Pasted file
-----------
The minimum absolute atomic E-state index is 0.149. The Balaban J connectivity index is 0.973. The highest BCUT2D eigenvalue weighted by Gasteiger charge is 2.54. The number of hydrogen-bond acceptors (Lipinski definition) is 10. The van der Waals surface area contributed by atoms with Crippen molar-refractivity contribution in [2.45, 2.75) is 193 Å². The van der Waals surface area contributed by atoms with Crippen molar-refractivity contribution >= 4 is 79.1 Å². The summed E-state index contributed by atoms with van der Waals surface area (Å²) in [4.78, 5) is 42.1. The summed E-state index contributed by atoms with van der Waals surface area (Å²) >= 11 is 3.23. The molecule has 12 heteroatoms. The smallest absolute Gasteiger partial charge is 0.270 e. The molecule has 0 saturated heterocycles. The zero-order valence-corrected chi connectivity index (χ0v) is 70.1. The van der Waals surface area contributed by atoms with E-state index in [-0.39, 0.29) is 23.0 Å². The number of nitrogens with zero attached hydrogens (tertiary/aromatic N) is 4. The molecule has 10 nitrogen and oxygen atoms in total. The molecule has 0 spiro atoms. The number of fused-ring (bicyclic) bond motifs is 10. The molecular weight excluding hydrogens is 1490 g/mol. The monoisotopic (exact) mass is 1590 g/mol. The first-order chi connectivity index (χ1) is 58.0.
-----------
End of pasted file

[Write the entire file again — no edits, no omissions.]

The minimum absolute atomic E-state index is 0.149. The Balaban J connectivity index is 0.973. The highest BCUT2D eigenvalue weighted by Gasteiger charge is 2.54. The number of hydrogen-bond acceptors (Lipinski definition) is 10. The van der Waals surface area contributed by atoms with Crippen molar-refractivity contribution in [2.45, 2.75) is 193 Å². The van der Waals surface area contributed by atoms with Crippen molar-refractivity contribution >= 4 is 79.1 Å². The summed E-state index contributed by atoms with van der Waals surface area (Å²) in [4.78, 5) is 42.1. The summed E-state index contributed by atoms with van der Waals surface area (Å²) >= 11 is 3.23. The molecule has 12 heteroatoms. The smallest absolute Gasteiger partial charge is 0.270 e. The molecule has 0 saturated heterocycles. The zero-order valence-corrected chi connectivity index (χ0v) is 70.1. The van der Waals surface area contributed by atoms with E-state index in [-0.39, 0.29) is 23.0 Å². The number of nitrogens with zero attached hydrogens (tertiary/aromatic N) is 4. The molecule has 10 nitrogen and oxygen atoms in total. The molecule has 0 spiro atoms. The number of fused-ring (bicyclic) bond motifs is 10. The molecular weight excluding hydrogens is 1490 g/mol. The monoisotopic (exact) mass is 1590 g/mol. The first-order chi connectivity index (χ1) is 58.0.